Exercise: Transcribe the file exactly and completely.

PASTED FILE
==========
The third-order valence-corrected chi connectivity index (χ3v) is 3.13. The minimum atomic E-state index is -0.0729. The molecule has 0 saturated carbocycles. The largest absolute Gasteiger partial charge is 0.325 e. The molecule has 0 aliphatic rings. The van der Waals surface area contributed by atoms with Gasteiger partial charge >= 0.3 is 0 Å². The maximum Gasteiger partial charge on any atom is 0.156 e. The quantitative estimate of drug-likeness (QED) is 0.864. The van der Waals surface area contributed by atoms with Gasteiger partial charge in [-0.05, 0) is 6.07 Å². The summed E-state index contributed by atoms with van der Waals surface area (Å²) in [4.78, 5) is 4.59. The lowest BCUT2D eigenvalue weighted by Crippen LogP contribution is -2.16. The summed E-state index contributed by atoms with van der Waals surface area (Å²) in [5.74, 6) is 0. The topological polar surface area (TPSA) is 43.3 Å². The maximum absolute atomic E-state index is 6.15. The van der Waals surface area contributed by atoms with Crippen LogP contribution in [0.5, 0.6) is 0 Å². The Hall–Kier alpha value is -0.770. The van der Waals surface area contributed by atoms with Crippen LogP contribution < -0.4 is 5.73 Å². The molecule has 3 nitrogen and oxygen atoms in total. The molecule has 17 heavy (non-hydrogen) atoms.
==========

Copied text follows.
The third-order valence-corrected chi connectivity index (χ3v) is 3.13. The minimum atomic E-state index is -0.0729. The molecule has 0 saturated carbocycles. The largest absolute Gasteiger partial charge is 0.325 e. The molecule has 0 aliphatic rings. The van der Waals surface area contributed by atoms with Gasteiger partial charge >= 0.3 is 0 Å². The maximum Gasteiger partial charge on any atom is 0.156 e. The quantitative estimate of drug-likeness (QED) is 0.864. The van der Waals surface area contributed by atoms with Gasteiger partial charge in [-0.05, 0) is 6.07 Å². The summed E-state index contributed by atoms with van der Waals surface area (Å²) in [4.78, 5) is 4.59. The lowest BCUT2D eigenvalue weighted by Crippen LogP contribution is -2.16. The summed E-state index contributed by atoms with van der Waals surface area (Å²) in [5.74, 6) is 0. The topological polar surface area (TPSA) is 43.3 Å². The maximum absolute atomic E-state index is 6.15. The van der Waals surface area contributed by atoms with Crippen LogP contribution in [0.5, 0.6) is 0 Å². The Hall–Kier alpha value is -0.770. The van der Waals surface area contributed by atoms with Crippen LogP contribution < -0.4 is 5.73 Å². The molecule has 3 nitrogen and oxygen atoms in total. The molecule has 17 heavy (non-hydrogen) atoms.